In Peter Jackson's movies there seem to be different kinds of Orcs and I get that. It's the Uruk-hai I'm a little unclear on. In Fellowship of the Ring and The Two Towers, the Uruk-hai who are taking Merry and Pippen to Saruman speak well (as do the Orcs who meet up with the Uruk-hai in Rohan). However, at the Battle at Helm's Deep, I cannot recall a single Uruk-hai uttering a word -- they grunt and growl and roar. And then we move on to the Battle at the Pellenor Fields, and the Uruk-hai are back to talking with full speech again. Regarding The Two Towers, are the Uruk-hai who fight at Helm's Deep just killing machines? Or are they speaking their own language, that we just can't understand and isn't subtitled? Or is it something else? I thought the Uruk-hai were supposed to be "perfected" beings. It seems speech would be part of the package.

  • I would bet on the grunts and growls being the Uruk'hai's own language.
    – Xantec
    Commented Apr 4, 2012 at 15:09
  • Some hadn't graduated from Uruk-Hai training school by the time the war began?
    – RichS
    Commented Feb 25, 2017 at 19:01

3 Answers 3


Note that it is explicitly stated that the Orcs (and Urukhai) are from different regions and have their own languages/dialects, and the dialog in the books is when they are conversing in common speech. When Pippin and Merry are captives, there are orcs from Mordor, the Misty Mountains in the North, and Isengard at the least.

To Pippin's surprise he found that much of the talk was intelligible; many of the Orcs were using ordinary language. Apparently the members of two or three quite different tribes were present, and they could not understand one another's orc-speech.

They do taunt the Rohirrim at helms deep:

The Orcs yelled and jeered. 'Come down! Come down!' they cried. 'If you wish to speak to us, come down! Bring out your king! We are the fighting Urukhai. We will fetch him from his hole, if he does not come. Bring out your skulking king!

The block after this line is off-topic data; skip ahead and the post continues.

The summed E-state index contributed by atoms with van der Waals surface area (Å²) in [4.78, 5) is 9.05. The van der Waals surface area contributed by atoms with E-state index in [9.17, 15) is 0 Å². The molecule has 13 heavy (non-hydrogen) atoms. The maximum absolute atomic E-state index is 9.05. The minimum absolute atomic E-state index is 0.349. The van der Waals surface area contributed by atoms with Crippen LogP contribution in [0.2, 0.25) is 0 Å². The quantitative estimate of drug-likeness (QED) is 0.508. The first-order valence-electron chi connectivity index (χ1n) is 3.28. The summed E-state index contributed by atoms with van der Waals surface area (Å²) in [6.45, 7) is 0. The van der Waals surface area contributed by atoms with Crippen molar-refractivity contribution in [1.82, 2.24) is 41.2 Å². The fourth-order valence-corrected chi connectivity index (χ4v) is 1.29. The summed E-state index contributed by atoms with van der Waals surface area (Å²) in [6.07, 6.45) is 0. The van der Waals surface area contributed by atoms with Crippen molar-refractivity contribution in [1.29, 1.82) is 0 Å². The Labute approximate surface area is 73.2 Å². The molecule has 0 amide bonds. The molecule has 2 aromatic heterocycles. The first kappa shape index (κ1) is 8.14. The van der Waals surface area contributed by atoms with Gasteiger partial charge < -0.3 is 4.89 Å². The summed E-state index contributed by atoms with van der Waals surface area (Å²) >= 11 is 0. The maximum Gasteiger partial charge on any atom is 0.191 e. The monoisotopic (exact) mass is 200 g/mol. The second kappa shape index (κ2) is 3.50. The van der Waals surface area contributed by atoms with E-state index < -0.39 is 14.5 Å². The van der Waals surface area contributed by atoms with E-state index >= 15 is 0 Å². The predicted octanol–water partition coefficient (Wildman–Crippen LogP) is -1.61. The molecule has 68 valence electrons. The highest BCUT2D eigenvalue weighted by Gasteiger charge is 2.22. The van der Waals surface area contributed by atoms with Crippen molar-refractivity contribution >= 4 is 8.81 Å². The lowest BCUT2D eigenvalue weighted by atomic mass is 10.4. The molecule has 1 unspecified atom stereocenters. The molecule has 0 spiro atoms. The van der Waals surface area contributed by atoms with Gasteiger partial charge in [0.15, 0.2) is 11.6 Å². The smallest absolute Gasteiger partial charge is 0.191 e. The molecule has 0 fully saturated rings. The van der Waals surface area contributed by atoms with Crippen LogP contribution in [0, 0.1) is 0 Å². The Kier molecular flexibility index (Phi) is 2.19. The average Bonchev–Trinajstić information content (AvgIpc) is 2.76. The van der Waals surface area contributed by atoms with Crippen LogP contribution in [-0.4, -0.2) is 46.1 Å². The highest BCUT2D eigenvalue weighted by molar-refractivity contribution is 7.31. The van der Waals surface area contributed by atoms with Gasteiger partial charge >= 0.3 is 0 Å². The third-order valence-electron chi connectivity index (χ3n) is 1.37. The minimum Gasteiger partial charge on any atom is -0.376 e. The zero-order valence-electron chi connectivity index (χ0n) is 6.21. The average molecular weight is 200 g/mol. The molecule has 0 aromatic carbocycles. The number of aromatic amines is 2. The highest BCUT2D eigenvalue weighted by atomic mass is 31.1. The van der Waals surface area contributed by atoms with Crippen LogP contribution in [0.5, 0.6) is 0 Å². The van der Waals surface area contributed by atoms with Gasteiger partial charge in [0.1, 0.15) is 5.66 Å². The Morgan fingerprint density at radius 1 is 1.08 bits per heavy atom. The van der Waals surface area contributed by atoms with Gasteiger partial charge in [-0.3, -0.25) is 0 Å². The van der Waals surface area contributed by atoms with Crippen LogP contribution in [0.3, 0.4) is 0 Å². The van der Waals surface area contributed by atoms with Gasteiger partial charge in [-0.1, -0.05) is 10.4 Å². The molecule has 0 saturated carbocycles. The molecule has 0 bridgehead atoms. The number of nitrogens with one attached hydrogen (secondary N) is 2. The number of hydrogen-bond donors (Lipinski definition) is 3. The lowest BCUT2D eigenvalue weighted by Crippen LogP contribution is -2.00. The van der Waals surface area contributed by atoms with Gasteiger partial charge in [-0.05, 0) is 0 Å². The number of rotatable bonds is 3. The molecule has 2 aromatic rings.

Most of the roaring and snarling is a fabrication of the movies. They were far more likely to swear.

Note also that Uruk = Orc and Urukhai means high orc or big orc, and they were certainly NOT manufactured by Saruman as depicted in the movies. Indeed, one of the bands of in Mordor who deal with Frodo's body are Urukhai.

  • 1
    Uruk-hai means Orc-folk not high Orc or big Orc
    – user46509
    Commented Sep 30, 2015 at 16:57

If you remember, the army that assailed Helm's Deep was a legion of newborn, but battle ready uruks.

They knew no culture but to march, fight, pillage, and roar. They very well may have not knew how to speak. But, as creatures reborn of pure evil, it would make sense that Sauroman and other satanomancers would be able to communicate to them regardless of the language they spoke, because their souls are bound to serve.


So in the book, at the Battle of Helm's Deep, the Orcs don't speak any Common, but they do grunt and make other noises.

In the movies, Jackson expanded on the Uruk'hai by having them talk more and take a bigger part in the story. Generally, I believe the army attacking Helm's Deep was mostly regular Orcs and Hillsmen, not an army of only Uruk'hai.

So, to keep the battle similar to how it appears in the book, Jackson did not insert any dialogue between the two groups.

Additionally, this can probably be explained in-world as there was no reason for dialogue. It wasn't a battle where negotiation was an option.

  • 1
    Well, I know it was the Uruk'hai who were at Helm's Deep in the movie, for Gimli explains to Theoden, "These are not regular orcs. These are Uruk'hai." (paraphrase). I don't recall any of the Hillsmen appearing in any battle scene in the movies, but correct me if I'm wrong. :) Commented Apr 4, 2012 at 15:33
  • You are correct, in the movie the Hillsmen don't appear. In the book even the Hillsmen are mentioned, and appear attacking the villagers fleeing the Helms Deep, but are not actually mentioned as taking part in the final battle. I was merely trying to explain the differences in the armies from the book to the movie, and how that impacted the dialogue of the movie. So why the downvote?
    – Justin C
    Commented Apr 4, 2012 at 16:16
  • I didn't give you a downvote. I very rarely give a downvote, but every time I have I have left a comment to that user explaining why. :) Commented Apr 4, 2012 at 17:27
  • Did not downvote, but probably your reference to 'English' instead of 'Common'.
    – Xalorous
    Commented Feb 11, 2015 at 19:35
  • @Xalorous - point taken and edit made, thanks
    – Justin C
    Commented Feb 11, 2015 at 21:03

Your Answer

By clicking “Post Your Answer”, you agree to our terms of service and acknowledge you have read our privacy policy.

Not the answer you're looking for? Browse other questions tagged or ask your own question.